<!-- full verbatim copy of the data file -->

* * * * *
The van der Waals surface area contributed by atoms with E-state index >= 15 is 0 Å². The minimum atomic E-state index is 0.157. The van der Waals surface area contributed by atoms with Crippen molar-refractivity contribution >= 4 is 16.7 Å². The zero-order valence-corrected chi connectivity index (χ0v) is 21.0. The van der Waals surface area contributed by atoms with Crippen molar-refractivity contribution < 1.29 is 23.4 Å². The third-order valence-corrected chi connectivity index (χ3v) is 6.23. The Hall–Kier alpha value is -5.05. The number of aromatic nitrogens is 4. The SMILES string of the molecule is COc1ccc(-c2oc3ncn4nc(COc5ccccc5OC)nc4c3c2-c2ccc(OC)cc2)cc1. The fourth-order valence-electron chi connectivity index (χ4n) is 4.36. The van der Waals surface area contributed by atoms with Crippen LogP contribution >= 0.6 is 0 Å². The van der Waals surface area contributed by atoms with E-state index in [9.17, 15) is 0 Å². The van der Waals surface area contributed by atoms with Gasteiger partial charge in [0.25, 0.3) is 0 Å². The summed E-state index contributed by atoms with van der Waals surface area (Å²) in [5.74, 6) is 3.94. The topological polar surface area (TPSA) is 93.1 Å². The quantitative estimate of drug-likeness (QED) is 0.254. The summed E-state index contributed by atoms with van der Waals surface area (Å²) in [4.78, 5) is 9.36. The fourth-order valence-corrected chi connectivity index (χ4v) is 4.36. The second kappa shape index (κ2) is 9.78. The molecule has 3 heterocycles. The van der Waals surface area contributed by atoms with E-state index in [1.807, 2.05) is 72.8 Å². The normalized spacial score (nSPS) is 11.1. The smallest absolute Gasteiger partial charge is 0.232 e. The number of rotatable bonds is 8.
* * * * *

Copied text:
The van der Waals surface area contributed by atoms with E-state index >= 15 is 0 Å². The minimum atomic E-state index is 0.157. The van der Waals surface area contributed by atoms with Crippen molar-refractivity contribution >= 4 is 16.7 Å². The zero-order valence-corrected chi connectivity index (χ0v) is 21.0. The van der Waals surface area contributed by atoms with Crippen molar-refractivity contribution < 1.29 is 23.4 Å². The third-order valence-corrected chi connectivity index (χ3v) is 6.23. The Hall–Kier alpha value is -5.05. The number of aromatic nitrogens is 4. The SMILES string of the molecule is COc1ccc(-c2oc3ncn4nc(COc5ccccc5OC)nc4c3c2-c2ccc(OC)cc2)cc1. The fourth-order valence-electron chi connectivity index (χ4n) is 4.36. The van der Waals surface area contributed by atoms with Crippen LogP contribution >= 0.6 is 0 Å². The van der Waals surface area contributed by atoms with E-state index in [9.17, 15) is 0 Å². The van der Waals surface area contributed by atoms with Gasteiger partial charge in [0.25, 0.3) is 0 Å². The summed E-state index contributed by atoms with van der Waals surface area (Å²) in [5.74, 6) is 3.94. The topological polar surface area (TPSA) is 93.1 Å². The quantitative estimate of drug-likeness (QED) is 0.254. The summed E-state index contributed by atoms with van der Waals surface area (Å²) in [4.78, 5) is 9.36. The fourth-order valence-corrected chi connectivity index (χ4v) is 4.36. The second kappa shape index (κ2) is 9.78. The molecule has 3 heterocycles. The van der Waals surface area contributed by atoms with E-state index in [1.807, 2.05) is 72.8 Å². The normalized spacial score (nSPS) is 11.1. The smallest absolute Gasteiger partial charge is 0.232 e. The number of rotatable bonds is 8.